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Boxing scoring has been an age-old problem

Pat Cowdell boxing scoring
Michael Fresco/Evening Standard/Hulton Archive/Getty Images
Boxing scoring has always divided opinion, as the 1979 Needham-Cowdell contest illustrates, writes Miles Templeton

THERE has been much criticism of the scoring of important contests across the UK in recent years and it is easy to believe that this is a modern phenomenon. Many say that back in the ‘good old days’ everything worked well, and we didn’t have these problems with anything like the frequency that appears to be the case today. It is only as recently as 2005 that British title bouts have been scored by three judges, prior to this the referee was the sole arbiter. Under the old system I can remember some debatable verdicts being given but few of them caused as much argument and debate as the decision given by referee Sid Nathan to Dave Needham against Pat Cowdell [above] in their 1979 contest for the British featherweight title.

I am lucky to have all of Sid’s scorecards in my collection, having been given them by his son when Sid died back in 2016, and they make quite fascinating reading, especially when they are compared to the reports that appeared in BN.

Bob Mee attended the contest between Needham and Cowdell, which took place on September 18 at the Civic Hall, Wolverhampton on a bill promoted by Ron Gray. Bob reported: “Sid Nathan needed a police escort from ringside after deciding that Dave Needham had outpointed local challenger Pat Cowdell to retain the British featherweight title. When Nathan raised Needham’s arm at the end of fifteen bitter rounds, the sellout crowd went crazy. Crumpled programmes and other harder objects flew into the ring. The official announcement became a futile lip-reading exercise for the few who wanted to hear. Despite a protective band of officials, Nathan was punched and shoved as he stood impassively at ringside.”

Sid had scored the contest to Needham by 147-146, which equates to 8-6-1 in rounds. Bob Mee had Cowdell winning by three rounds and was astonished by the verdict.

The two men were Midland rivals and had both been gifted amateurs. Cowdell was a 1976 Olympic representative, they each boxed in the European Championships and both of them won Commonwealth gold medals. Needham was only two years older than his rival, but he was far more experienced as a pro with 35 contests behind him as compared to Cowdell’s 11. BN fancied that Cowdell would nick the fight with his jab but also recognised that “the clash has all the hallmarks of a classic confrontation between two of boxing’s most brilliant exponents.”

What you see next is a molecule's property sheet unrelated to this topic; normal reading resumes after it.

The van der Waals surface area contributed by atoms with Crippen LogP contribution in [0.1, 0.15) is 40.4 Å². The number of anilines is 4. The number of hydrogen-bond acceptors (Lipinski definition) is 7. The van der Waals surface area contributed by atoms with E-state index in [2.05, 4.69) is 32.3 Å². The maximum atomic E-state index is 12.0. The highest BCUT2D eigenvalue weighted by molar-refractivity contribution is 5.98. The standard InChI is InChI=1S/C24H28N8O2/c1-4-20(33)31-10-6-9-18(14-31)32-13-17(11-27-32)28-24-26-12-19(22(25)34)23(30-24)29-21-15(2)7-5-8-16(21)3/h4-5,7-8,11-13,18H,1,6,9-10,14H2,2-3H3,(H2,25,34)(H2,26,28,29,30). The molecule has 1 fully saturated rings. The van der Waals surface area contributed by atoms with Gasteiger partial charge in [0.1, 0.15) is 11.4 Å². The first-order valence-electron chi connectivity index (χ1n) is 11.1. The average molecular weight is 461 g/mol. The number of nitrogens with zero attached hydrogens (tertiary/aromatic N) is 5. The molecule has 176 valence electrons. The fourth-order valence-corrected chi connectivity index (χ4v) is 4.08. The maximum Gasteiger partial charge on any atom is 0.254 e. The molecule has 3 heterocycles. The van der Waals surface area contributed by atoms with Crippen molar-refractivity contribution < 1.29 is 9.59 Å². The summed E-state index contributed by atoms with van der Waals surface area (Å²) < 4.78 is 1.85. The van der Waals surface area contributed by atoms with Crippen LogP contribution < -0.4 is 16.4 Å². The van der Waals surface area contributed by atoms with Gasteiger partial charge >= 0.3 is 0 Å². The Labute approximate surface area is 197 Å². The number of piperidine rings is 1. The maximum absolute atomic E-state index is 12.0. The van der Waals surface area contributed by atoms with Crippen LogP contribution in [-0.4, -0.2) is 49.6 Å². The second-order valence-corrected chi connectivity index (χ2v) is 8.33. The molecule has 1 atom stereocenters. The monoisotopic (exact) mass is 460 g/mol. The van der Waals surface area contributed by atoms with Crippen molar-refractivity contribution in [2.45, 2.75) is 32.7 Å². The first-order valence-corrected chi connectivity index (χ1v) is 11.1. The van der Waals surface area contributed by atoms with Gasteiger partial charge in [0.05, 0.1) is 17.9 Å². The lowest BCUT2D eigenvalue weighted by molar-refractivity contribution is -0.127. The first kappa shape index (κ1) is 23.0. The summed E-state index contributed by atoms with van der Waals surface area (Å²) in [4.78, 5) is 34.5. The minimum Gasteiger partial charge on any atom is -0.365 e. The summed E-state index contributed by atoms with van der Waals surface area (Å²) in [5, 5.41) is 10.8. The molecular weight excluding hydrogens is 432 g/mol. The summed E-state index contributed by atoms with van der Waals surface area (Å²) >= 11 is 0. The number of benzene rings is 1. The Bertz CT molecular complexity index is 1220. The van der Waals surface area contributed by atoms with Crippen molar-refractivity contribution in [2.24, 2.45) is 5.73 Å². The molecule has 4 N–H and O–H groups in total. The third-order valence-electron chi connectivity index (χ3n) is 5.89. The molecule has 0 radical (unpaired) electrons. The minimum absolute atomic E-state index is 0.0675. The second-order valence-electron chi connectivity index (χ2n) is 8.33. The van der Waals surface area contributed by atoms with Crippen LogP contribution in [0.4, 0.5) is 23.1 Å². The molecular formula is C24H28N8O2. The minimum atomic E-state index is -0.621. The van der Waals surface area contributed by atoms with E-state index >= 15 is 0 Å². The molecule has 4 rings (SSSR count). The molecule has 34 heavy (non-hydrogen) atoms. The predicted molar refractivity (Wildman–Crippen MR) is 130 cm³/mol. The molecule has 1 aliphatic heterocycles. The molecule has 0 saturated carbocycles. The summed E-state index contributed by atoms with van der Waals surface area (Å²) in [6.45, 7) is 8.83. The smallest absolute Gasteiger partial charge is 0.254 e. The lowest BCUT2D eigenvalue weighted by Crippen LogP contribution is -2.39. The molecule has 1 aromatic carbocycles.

Nathan’s scorecard reveals that the fight fell into three distinct patterns. Cowdell won four of the first six rounds before Needham then picked up four in a row by winning the seventh to the 10th. The final five were evenly distributed with Cowdell winning two, Needham winning two and final round being scored even. This was enough for Needham to retain his title.

Bob Mee’s report reflected this fairly closely, but his main disagreement with the official verdict is with the first six rounds, when he thought that Cowdell was far more dominant. Whatever the outcome, the contest did live up to expectations and with the undercard including Midland favourites Paul Chance, Mickey Baker and Roy Skeldon, it was an excellent night’s boxing.

The Board ordered an immediate rematch between the two fighters, and this took place at the Royal Albert Hall seven weeks later. On a stacked card featuring Jim Watt in a successful WBC title defence and Kevin Finnegan defeating Tony Sibson for the British middleweight title, Cowdell put the record straight by outpointing Needham over 15 high-quality rounds. The referee this time was Jim Brimmell, who scored the bout six to four with five even.

Dave Needham died 14 years ago but Pat is still with us, one of the most gifted boxers that I have seen in a British ring.

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